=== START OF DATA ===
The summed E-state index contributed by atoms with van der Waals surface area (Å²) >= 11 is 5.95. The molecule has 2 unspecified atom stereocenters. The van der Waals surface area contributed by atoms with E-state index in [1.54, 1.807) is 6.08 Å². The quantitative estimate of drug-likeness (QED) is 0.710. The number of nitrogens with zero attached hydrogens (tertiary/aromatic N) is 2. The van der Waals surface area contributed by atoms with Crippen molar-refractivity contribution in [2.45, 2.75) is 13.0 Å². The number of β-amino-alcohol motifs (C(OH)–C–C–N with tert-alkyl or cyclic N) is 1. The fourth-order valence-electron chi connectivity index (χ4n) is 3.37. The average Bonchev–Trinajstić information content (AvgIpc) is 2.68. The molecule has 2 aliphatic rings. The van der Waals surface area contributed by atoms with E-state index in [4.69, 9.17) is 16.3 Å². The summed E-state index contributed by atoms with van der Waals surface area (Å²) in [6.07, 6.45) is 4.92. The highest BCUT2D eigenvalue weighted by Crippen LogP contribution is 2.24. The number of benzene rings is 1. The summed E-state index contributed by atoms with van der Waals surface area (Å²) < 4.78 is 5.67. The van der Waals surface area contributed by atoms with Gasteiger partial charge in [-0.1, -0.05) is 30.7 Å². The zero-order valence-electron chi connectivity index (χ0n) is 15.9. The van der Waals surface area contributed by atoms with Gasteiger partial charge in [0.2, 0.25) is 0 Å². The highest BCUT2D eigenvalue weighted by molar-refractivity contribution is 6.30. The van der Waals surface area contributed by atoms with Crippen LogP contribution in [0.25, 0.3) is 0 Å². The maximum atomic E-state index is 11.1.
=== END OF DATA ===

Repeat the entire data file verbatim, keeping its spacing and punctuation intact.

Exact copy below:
The summed E-state index contributed by atoms with van der Waals surface area (Å²) >= 11 is 5.95. The molecule has 2 unspecified atom stereocenters. The van der Waals surface area contributed by atoms with E-state index in [1.54, 1.807) is 6.08 Å². The quantitative estimate of drug-likeness (QED) is 0.710. The number of nitrogens with zero attached hydrogens (tertiary/aromatic N) is 2. The van der Waals surface area contributed by atoms with Crippen molar-refractivity contribution in [2.45, 2.75) is 13.0 Å². The number of β-amino-alcohol motifs (C(OH)–C–C–N with tert-alkyl or cyclic N) is 1. The fourth-order valence-electron chi connectivity index (χ4n) is 3.37. The average Bonchev–Trinajstić information content (AvgIpc) is 2.68. The molecule has 2 aliphatic rings. The van der Waals surface area contributed by atoms with E-state index in [4.69, 9.17) is 16.3 Å². The summed E-state index contributed by atoms with van der Waals surface area (Å²) in [6.07, 6.45) is 4.92. The highest BCUT2D eigenvalue weighted by Crippen LogP contribution is 2.24. The number of benzene rings is 1. The summed E-state index contributed by atoms with van der Waals surface area (Å²) < 4.78 is 5.67. The van der Waals surface area contributed by atoms with Gasteiger partial charge in [-0.1, -0.05) is 30.7 Å². The zero-order valence-electron chi connectivity index (χ0n) is 15.9. The van der Waals surface area contributed by atoms with Gasteiger partial charge in [0.2, 0.25) is 0 Å². The highest BCUT2D eigenvalue weighted by molar-refractivity contribution is 6.30. The van der Waals surface area contributed by atoms with Crippen LogP contribution in [0.25, 0.3) is 0 Å². The maximum atomic E-state index is 11.1.